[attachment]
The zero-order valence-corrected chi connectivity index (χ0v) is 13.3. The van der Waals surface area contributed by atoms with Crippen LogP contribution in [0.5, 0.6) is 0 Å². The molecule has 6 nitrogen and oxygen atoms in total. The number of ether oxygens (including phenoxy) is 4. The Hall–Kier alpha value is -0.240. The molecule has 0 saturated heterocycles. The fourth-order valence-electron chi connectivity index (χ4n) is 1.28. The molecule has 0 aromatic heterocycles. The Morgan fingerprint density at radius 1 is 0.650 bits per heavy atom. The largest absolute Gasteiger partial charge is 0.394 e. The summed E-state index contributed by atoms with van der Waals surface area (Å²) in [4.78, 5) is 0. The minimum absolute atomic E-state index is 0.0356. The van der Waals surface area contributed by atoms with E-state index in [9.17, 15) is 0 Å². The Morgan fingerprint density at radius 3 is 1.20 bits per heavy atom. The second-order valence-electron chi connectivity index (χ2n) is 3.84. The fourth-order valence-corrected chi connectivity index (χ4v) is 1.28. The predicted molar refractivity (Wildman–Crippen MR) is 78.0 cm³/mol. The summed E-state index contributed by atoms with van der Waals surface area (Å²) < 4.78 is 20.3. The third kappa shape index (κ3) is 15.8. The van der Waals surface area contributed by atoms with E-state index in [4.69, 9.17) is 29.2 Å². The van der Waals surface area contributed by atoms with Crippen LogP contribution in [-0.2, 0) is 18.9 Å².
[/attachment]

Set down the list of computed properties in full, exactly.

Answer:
The zero-order valence-corrected chi connectivity index (χ0v) is 13.3. The van der Waals surface area contributed by atoms with Crippen LogP contribution in [0.5, 0.6) is 0 Å². The molecule has 6 nitrogen and oxygen atoms in total. The number of ether oxygens (including phenoxy) is 4. The Hall–Kier alpha value is -0.240. The molecule has 0 saturated heterocycles. The fourth-order valence-electron chi connectivity index (χ4n) is 1.28. The molecule has 0 aromatic heterocycles. The Morgan fingerprint density at radius 1 is 0.650 bits per heavy atom. The largest absolute Gasteiger partial charge is 0.394 e. The summed E-state index contributed by atoms with van der Waals surface area (Å²) in [4.78, 5) is 0. The minimum absolute atomic E-state index is 0.0356. The van der Waals surface area contributed by atoms with E-state index in [9.17, 15) is 0 Å². The Morgan fingerprint density at radius 3 is 1.20 bits per heavy atom. The second-order valence-electron chi connectivity index (χ2n) is 3.84. The fourth-order valence-corrected chi connectivity index (χ4v) is 1.28. The predicted molar refractivity (Wildman–Crippen MR) is 78.0 cm³/mol. The summed E-state index contributed by atoms with van der Waals surface area (Å²) < 4.78 is 20.3. The third kappa shape index (κ3) is 15.8. The van der Waals surface area contributed by atoms with E-state index in [4.69, 9.17) is 29.2 Å². The van der Waals surface area contributed by atoms with Crippen LogP contribution in [-0.2, 0) is 18.9 Å².